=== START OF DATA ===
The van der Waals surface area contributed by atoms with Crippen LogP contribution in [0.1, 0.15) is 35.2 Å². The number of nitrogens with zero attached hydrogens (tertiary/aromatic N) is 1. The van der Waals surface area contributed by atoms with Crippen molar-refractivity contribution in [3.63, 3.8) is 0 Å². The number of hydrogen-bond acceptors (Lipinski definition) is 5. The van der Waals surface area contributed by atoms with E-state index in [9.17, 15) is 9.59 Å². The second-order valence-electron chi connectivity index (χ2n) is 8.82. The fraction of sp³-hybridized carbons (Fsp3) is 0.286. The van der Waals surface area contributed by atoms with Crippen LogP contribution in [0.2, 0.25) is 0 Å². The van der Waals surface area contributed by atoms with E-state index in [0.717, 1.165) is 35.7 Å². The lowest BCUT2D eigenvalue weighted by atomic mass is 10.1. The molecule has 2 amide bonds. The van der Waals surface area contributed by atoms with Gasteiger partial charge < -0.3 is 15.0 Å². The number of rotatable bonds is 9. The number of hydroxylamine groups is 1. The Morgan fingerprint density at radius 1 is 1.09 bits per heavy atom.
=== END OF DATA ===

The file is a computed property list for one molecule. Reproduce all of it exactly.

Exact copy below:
The van der Waals surface area contributed by atoms with Crippen LogP contribution in [0.1, 0.15) is 35.2 Å². The number of nitrogens with zero attached hydrogens (tertiary/aromatic N) is 1. The van der Waals surface area contributed by atoms with Crippen molar-refractivity contribution in [3.63, 3.8) is 0 Å². The number of hydrogen-bond acceptors (Lipinski definition) is 5. The van der Waals surface area contributed by atoms with E-state index in [9.17, 15) is 9.59 Å². The second-order valence-electron chi connectivity index (χ2n) is 8.82. The fraction of sp³-hybridized carbons (Fsp3) is 0.286. The van der Waals surface area contributed by atoms with Crippen LogP contribution in [0.2, 0.25) is 0 Å². The van der Waals surface area contributed by atoms with E-state index in [0.717, 1.165) is 35.7 Å². The lowest BCUT2D eigenvalue weighted by atomic mass is 10.1. The molecule has 2 amide bonds. The van der Waals surface area contributed by atoms with Gasteiger partial charge < -0.3 is 15.0 Å². The number of rotatable bonds is 9. The number of hydroxylamine groups is 1. The Morgan fingerprint density at radius 1 is 1.09 bits per heavy atom.